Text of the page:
Prince Charles is facing a backlash over a letter he wrote in 1986 in which he urged the US to "take on the Jewish lobby" and blamed "the influx of foreign Jews" for the unrest in the Middle East.

The chairman of the Campaign Against Antisemitism has called the letter "disturbing" and the comments as "unmistakably anti-Semitic".

The letter, which was released by The Mail on Sunday, was written to the prince's close friend Laurens van der Post and discusses the unrest in the Middle East and the creation of Israel.

"I now appreciate that Arabs and Jews were all a Semitic people originally and it is the influx of foreign, European Jews (especially from Poland they say) which has helped to cause great problems," Charles wrote. The prince referred to this influx of European Jews as the cause of terrorism in the region.

He continued: "Surely some US president has to have the courage to stand up and take on the Jewish lobby in the US? I must be naïve, I suppose!"

The term "Jewish lobby" is considered to be anti-Semitic because it suggests that wealthy Jews in the US exercise disproportionate influence over government policy, MailOnline reported.

"This letter is disturbing. It appears that our future king believed in 1986 that the 'influx' of Holocaust survivors to Israel were not 'Semitic', 'cause great problems' including terrorism, and should be 'eliminated', presumably through their removal," Gideon Falter, chairman of Campaign Against Antisemitism, said in a statement.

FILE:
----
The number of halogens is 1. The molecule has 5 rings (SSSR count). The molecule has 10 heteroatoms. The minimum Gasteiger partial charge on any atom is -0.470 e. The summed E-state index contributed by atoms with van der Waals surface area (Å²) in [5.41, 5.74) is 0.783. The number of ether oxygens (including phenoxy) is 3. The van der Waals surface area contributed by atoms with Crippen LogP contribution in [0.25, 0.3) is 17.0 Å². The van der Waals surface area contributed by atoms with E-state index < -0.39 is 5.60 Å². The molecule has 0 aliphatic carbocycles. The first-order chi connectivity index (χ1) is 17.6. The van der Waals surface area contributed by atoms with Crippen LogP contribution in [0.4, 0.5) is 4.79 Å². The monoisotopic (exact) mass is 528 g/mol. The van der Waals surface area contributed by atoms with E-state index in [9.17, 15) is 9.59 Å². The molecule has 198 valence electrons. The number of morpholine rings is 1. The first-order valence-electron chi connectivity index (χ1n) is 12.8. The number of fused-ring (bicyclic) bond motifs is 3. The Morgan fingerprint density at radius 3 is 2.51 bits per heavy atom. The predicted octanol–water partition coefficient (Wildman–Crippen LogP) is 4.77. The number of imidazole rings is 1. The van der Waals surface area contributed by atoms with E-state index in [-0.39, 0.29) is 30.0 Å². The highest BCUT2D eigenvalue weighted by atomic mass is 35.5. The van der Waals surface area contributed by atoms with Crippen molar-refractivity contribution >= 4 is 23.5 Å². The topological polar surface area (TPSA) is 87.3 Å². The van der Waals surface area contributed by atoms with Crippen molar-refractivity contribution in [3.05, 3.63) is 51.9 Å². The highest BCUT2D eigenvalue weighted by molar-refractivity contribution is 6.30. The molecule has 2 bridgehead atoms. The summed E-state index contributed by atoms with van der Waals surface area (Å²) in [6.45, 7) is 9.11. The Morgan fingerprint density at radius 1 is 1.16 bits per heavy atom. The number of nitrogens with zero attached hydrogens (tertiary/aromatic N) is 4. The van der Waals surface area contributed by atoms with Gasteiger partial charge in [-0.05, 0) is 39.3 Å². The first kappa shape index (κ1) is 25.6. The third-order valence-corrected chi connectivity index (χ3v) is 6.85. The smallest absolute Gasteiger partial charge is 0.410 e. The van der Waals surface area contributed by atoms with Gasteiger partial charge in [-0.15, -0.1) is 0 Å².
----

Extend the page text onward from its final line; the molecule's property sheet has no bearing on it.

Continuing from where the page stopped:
Falter added that since the letter was written, it appears Prince Charles has "warmed" to the Jewish community. He said that in order to "reassure the worldwide Jewish community" that he has changed his views, "these historic remarks must urgently be repudiated by Prince Charles".

Stephen Pollard, editor of The Jewish Chronicle, also criticised the letter, calling it "jaw-droppingly shocking". "That they [the Prince's comments] come from the heir to the throne is unsettling, to put it mildly."

The MailOnline noted that the Prince of Wales has many prominent Jewish friends and in 2013 became the first Royal to attend a chief rabbi's inauguration ceremony. Charles also expressed concerned in a 2013 speech on the apparent rise of anti-Semitism in Britain.